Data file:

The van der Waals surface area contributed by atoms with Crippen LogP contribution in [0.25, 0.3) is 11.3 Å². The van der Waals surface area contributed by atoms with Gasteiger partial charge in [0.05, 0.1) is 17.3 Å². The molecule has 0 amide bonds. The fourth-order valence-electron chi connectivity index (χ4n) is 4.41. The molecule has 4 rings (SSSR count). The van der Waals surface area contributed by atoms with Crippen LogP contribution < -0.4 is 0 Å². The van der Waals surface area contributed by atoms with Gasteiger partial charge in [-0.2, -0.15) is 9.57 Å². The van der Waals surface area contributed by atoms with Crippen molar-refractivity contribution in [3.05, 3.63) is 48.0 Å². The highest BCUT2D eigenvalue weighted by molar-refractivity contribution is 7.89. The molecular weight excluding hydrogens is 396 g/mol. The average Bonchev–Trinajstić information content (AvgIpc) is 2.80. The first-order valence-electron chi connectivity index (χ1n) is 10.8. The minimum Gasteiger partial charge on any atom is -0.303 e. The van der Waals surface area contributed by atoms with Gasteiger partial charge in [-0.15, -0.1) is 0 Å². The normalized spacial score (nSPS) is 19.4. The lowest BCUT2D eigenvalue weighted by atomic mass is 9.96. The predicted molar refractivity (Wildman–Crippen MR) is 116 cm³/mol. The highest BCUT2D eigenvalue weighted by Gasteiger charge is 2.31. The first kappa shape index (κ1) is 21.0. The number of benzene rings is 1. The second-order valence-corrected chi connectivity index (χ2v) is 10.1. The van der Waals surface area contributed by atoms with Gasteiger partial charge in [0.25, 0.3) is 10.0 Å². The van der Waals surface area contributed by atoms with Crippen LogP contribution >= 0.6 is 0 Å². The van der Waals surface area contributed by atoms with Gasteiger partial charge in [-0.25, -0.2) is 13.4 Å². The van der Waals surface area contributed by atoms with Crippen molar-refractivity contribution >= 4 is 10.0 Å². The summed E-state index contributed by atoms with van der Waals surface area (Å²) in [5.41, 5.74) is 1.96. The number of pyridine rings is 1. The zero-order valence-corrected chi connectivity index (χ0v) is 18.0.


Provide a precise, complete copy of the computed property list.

The van der Waals surface area contributed by atoms with Crippen LogP contribution in [0.25, 0.3) is 11.3 Å². The van der Waals surface area contributed by atoms with Gasteiger partial charge in [0.05, 0.1) is 17.3 Å². The molecule has 0 amide bonds. The fourth-order valence-electron chi connectivity index (χ4n) is 4.41. The molecule has 4 rings (SSSR count). The van der Waals surface area contributed by atoms with Crippen LogP contribution < -0.4 is 0 Å². The van der Waals surface area contributed by atoms with Gasteiger partial charge in [-0.2, -0.15) is 9.57 Å². The van der Waals surface area contributed by atoms with Crippen molar-refractivity contribution in [3.05, 3.63) is 48.0 Å². The highest BCUT2D eigenvalue weighted by molar-refractivity contribution is 7.89. The molecular weight excluding hydrogens is 396 g/mol. The average Bonchev–Trinajstić information content (AvgIpc) is 2.80. The first-order valence-electron chi connectivity index (χ1n) is 10.8. The minimum Gasteiger partial charge on any atom is -0.303 e. The van der Waals surface area contributed by atoms with Gasteiger partial charge in [-0.15, -0.1) is 0 Å². The normalized spacial score (nSPS) is 19.4. The lowest BCUT2D eigenvalue weighted by atomic mass is 9.96. The predicted molar refractivity (Wildman–Crippen MR) is 116 cm³/mol. The highest BCUT2D eigenvalue weighted by Gasteiger charge is 2.31. The first kappa shape index (κ1) is 21.0. The number of benzene rings is 1. The second-order valence-corrected chi connectivity index (χ2v) is 10.1. The van der Waals surface area contributed by atoms with Gasteiger partial charge in [0.25, 0.3) is 10.0 Å². The van der Waals surface area contributed by atoms with Crippen LogP contribution >= 0.6 is 0 Å². The van der Waals surface area contributed by atoms with Gasteiger partial charge in [-0.25, -0.2) is 13.4 Å². The van der Waals surface area contributed by atoms with Crippen molar-refractivity contribution >= 4 is 10.0 Å². The summed E-state index contributed by atoms with van der Waals surface area (Å²) in [5.41, 5.74) is 1.96. The number of pyridine rings is 1. The zero-order valence-corrected chi connectivity index (χ0v) is 18.0.